Sep 22, 2021
Why data matters in health equity work
As a clinician, Dr. Irene Dankwa-Mullan has long seen bias and discrimination affect patients in the health system.
“It’s not acceptable,” said Dankwa-Mullan, chief health equity officer and deputy chief health officer at IBM Watson Health, IBM Corporation. “As a physician-researcher, a public health physician, a frontline primary care physician, an internist and now as an industry chief medical officer, I’ve witnessed firsthand how obstacles to health such as physician bias and discrimination, lack of equity-oriented health benefits and diversity in clinical trials data, along with screening guidelines that do not take factors such as race and ethnicity into account, all lead to health disparities.”
Those inequities have been starkly exposed during the coronavirus pandemic, Dankwa-Mullan notes, with people of color suffering far higher COVID-19 infection, hospitalization and death rates. And the hard truth long predates the pandemic: Americans of color often receive lower-quality health care than their white peers.
But while such disparities are well recognized, their root causes and potential solutions are less clear.
A first step is collecting the kind of hard data that has long been elusive in addressing inequities in health care.
“A commitment to racial equity and social justice includes transparently collecting and reporting demographic data, identifying disparities, understanding population needs, and tailoring interventions to close gaps in care,” Dankwa-Mullan wrote in a recent Health Affairs blog post she co-authored with Dr. Bruce Sherman, Hema Karunakaram, Leah Kamin, Tiffani Bright and Dr. Kyu Rhee. “Ultimately, for organizations to identify and eliminate gaps in their programs, ensure equitable quality care, and address health disparities, the collection of employee health data by race and ethnicity must be improved.”
Simply put, “We have to first learn what we don’t know before we can know what steps to take,” said Sherman, a medical adviser with the National Alliance for Healthcare Purchaser Coalitions.
A health plan’s first step
Like many health plans, Massachusetts’ largest not-for-profit insurer lacked comprehensive demographic data on its own members. But Blue Cross Blue Shield of Massachusetts was determined to begin identifying racial and ethnic inequities in health care this year, as a first step in creating a better system with access to quality care for all.
“We need to better understand the racial and ethnic makeup of our membership so we can measure inequities, identify their causes and design effective solutions,” said Dr. Mark Friedberg, an internist and Blue Cross' Senior Vice President of performance measurement and improvement.
So, starting Jan. 1, Blue Cross invited its 2.8 million members to share information about their race, ethnicity and preferred language on its member portal.
The health plan will use the information it collects to improve its programs and services, including the quality of care members receive, the experiences they have as patients and their direct experiences with the insurer, Friedberg said. He added, “Most importantly, we will be transparent. We will keep the larger community apprised of what we learn and how we plan to address the issues we uncover.”
That transparency begins today, as the health plan announces plans to incorporate equity measures in its payment contracts with physicians and hospitals, and reports the results of the state’s first review of racial inequities in health plan claims for 1.3 million Massachusetts members. The findings are available in a publicly accessible database.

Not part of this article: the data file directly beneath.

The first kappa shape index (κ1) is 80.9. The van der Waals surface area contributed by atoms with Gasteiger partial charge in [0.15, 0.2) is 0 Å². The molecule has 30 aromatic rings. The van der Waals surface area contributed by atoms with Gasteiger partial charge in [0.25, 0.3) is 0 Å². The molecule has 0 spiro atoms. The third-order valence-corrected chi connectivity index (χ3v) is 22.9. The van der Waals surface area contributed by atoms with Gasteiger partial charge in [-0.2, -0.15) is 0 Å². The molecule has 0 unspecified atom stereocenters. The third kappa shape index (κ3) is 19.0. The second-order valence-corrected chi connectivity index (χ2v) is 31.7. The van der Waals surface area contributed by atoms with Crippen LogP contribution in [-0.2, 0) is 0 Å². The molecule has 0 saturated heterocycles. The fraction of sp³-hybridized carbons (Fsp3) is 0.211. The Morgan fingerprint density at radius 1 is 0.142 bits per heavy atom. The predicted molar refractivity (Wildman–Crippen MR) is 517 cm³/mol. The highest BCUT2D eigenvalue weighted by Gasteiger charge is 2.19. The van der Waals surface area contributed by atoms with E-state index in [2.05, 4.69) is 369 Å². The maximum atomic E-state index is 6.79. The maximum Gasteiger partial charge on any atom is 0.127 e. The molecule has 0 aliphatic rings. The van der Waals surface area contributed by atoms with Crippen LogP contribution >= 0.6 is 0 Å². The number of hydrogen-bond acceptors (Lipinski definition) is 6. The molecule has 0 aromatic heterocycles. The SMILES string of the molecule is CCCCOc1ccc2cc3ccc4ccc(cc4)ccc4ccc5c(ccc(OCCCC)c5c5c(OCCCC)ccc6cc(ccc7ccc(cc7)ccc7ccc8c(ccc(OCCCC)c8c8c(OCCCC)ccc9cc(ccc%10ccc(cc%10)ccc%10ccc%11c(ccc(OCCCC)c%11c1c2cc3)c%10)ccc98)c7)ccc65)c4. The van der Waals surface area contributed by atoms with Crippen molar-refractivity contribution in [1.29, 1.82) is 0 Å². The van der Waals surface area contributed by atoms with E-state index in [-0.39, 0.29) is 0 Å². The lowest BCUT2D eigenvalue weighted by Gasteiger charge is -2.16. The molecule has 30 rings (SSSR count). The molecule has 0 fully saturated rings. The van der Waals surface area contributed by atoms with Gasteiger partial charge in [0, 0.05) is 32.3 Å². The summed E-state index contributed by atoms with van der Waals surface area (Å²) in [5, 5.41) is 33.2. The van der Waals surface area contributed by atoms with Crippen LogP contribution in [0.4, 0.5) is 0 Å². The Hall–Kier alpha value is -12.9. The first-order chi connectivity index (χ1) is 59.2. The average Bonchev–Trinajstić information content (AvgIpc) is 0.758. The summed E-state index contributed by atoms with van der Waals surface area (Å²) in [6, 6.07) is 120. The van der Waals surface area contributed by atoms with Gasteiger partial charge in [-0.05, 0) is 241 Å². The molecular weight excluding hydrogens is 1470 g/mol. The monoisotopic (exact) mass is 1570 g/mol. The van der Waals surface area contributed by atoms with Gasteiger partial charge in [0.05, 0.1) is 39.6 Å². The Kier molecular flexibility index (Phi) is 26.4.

A commitment to act is important, Dankwa-Mullan said.
“Simply collecting race and ethnicity data does not automatically lead to reductions in disparities,” she said. “The data should be analyzed, measured, benchmarked, reported and used as a vehicle to implement new and tailored programs.”
A move toward better health care for all
Many employers already have race and ethnicity data, as well as the means to analyze it, said Sherman, who has done extensive research on health care utilization and costs. And there is a business case to be made for such efforts.
“Research has shown that improvements in employee health and wellbeing are associated with enhancements in business performance,” Sherman noted. “This is a way to use data to make strategic investments in employees and create business value.”
“Employers and health plans are already making decisions based on data and evidence,” agreed Dankwa-Mullan. “But if they are not making these decisions based on inclusive data, then they are not making decisions that match their diverse membership.”
Addressing inequities can lead to better health care for everyone, Dankwa-Mullan said.
“A commitment to health equity is a vehicle to the ultimate success in health care—improved quality and clinical effectiveness while decreasing costs,” she said. “My over two decades of experience has taught me that while the factors that contribute to health inequities are diverse and complex and will take time and hard work to eliminate, the health care community can start now by making health equity a strategic priority championed by leadership.”
And there is an additional imperative to begin this work now: “Collecting, analyzing and reporting race and ethnicity data is essential for fighting the pandemic.”
How you can help
Sharing race and ethnicity information can lead to profound, positive change, Dankwa-Mullan said.
“Disclosing your race or ethnicity has the potential to impact initiatives and investments related to diversity and inclusion, in addition to improving and personalizing services such as preventative health, early detection and disease management related to conditions common to specific racial or ethnic groups,” she said.
These are critical steps in ensuring everyone has access to high-quality health care.